Yesterday was bizarre. Early in the morning, while sitting in my car (getting ready to take my dog out) I observed a white male jogger stop near where our neighborhood coyote was lying hidden in the bushes. He was angry and started waving his arms menacingly as he quickly walked towards the bush.

The coyote froze for some reason. The man in a very angry tone started shouting, ”Get outta here you nasty thing”. Next he started kicking the bush.  I jumped outta the car & asked the man to leave the coyote alone — that he had been injured. He said, “Lady I don’t have to”.

At that point a Mom driving her daughter to school, stopped her car. She willingly took the time to talk to this man. She walked up to him and said she had seen what was going on and wasn’t going to leave until he did. What a gal! She was spectacular. Her name is Lisa. We exchanged phone numbers. At that point, she persuaded the man to leave. She is very fond of our neighborhood coyote as well — as appear to be most folks as they get to know about him!!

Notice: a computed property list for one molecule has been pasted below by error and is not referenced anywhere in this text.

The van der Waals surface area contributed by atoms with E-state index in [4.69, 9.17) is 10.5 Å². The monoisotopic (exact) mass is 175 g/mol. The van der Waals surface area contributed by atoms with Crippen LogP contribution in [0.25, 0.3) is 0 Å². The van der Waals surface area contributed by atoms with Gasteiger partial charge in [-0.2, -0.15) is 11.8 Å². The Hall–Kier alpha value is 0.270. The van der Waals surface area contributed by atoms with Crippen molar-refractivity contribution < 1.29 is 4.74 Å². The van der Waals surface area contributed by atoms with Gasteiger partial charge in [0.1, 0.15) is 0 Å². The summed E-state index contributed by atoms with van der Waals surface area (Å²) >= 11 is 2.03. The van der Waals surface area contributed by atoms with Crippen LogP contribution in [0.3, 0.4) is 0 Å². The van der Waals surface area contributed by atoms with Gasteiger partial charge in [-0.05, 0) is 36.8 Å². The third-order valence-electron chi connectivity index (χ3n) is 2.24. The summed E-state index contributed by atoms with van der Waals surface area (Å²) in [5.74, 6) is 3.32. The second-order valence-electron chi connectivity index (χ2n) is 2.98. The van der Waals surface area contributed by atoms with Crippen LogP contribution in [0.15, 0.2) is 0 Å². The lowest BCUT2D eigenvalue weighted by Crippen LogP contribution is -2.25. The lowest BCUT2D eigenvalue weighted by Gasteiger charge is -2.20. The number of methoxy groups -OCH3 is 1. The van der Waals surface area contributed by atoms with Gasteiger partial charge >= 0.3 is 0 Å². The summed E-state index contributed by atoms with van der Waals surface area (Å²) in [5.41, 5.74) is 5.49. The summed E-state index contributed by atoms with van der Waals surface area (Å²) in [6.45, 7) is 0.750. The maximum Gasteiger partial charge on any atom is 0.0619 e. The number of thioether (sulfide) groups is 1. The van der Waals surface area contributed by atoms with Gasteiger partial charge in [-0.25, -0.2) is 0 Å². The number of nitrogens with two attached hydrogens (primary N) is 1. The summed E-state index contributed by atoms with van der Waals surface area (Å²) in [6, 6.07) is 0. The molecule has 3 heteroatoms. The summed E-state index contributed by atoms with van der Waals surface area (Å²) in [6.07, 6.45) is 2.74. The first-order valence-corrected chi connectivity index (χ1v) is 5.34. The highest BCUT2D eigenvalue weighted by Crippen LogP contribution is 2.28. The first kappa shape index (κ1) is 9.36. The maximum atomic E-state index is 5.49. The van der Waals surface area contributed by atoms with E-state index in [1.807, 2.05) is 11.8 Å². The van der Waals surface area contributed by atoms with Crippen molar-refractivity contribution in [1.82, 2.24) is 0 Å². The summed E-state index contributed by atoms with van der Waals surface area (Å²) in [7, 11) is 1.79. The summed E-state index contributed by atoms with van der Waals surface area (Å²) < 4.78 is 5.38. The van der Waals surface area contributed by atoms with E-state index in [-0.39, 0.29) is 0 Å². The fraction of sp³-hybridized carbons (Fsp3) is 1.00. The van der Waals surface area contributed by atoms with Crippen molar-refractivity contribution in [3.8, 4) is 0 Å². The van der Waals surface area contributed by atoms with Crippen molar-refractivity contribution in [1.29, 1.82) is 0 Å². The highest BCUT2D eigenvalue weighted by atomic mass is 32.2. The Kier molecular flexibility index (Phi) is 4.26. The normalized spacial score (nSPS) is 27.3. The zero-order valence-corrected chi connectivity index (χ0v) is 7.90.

THEN, a neighbor, Jake, who lives across the street came out and said he wanted to help. He had seen the incident unfold while he was getting dressed for work. What is great here is how our neighbourhood community positively responded when we saw a mean person trying to hurt a wounded coyote.  I am proud of my community for quickly defending our wild neighbour whom we have become deeply fond of.

Previous Older Entries